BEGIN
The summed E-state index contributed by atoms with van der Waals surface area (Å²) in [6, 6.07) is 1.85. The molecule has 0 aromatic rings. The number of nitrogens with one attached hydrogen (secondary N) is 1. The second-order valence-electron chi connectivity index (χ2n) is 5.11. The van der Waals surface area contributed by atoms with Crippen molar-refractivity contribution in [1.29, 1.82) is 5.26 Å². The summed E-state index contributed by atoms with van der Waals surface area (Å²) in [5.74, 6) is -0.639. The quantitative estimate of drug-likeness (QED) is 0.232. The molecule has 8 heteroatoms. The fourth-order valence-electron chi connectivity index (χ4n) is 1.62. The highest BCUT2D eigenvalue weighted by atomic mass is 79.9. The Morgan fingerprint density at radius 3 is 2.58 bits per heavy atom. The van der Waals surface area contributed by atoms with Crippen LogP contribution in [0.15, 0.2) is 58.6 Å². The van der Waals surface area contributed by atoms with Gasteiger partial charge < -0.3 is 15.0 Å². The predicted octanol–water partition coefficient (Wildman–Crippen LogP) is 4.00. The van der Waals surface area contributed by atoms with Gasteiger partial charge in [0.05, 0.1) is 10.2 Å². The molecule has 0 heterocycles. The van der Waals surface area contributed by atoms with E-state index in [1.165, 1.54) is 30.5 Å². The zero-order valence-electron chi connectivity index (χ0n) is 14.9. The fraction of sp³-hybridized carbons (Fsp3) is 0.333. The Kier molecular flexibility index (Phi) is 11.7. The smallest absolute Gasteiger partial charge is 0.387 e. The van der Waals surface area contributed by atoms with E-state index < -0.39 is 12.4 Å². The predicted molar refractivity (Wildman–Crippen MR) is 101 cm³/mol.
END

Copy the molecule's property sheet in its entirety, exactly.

The summed E-state index contributed by atoms with van der Waals surface area (Å²) in [6, 6.07) is 1.85. The molecule has 0 aromatic rings. The number of nitrogens with one attached hydrogen (secondary N) is 1. The second-order valence-electron chi connectivity index (χ2n) is 5.11. The van der Waals surface area contributed by atoms with Crippen molar-refractivity contribution in [1.29, 1.82) is 5.26 Å². The summed E-state index contributed by atoms with van der Waals surface area (Å²) in [5.74, 6) is -0.639. The quantitative estimate of drug-likeness (QED) is 0.232. The molecule has 8 heteroatoms. The fourth-order valence-electron chi connectivity index (χ4n) is 1.62. The highest BCUT2D eigenvalue weighted by atomic mass is 79.9. The Morgan fingerprint density at radius 3 is 2.58 bits per heavy atom. The van der Waals surface area contributed by atoms with Crippen LogP contribution in [0.15, 0.2) is 58.6 Å². The van der Waals surface area contributed by atoms with Gasteiger partial charge < -0.3 is 15.0 Å². The predicted octanol–water partition coefficient (Wildman–Crippen LogP) is 4.00. The van der Waals surface area contributed by atoms with Gasteiger partial charge in [0.05, 0.1) is 10.2 Å². The molecule has 0 heterocycles. The van der Waals surface area contributed by atoms with E-state index in [1.165, 1.54) is 30.5 Å². The zero-order valence-electron chi connectivity index (χ0n) is 14.9. The fraction of sp³-hybridized carbons (Fsp3) is 0.333. The Kier molecular flexibility index (Phi) is 11.7. The smallest absolute Gasteiger partial charge is 0.387 e. The van der Waals surface area contributed by atoms with E-state index < -0.39 is 12.4 Å². The predicted molar refractivity (Wildman–Crippen MR) is 101 cm³/mol.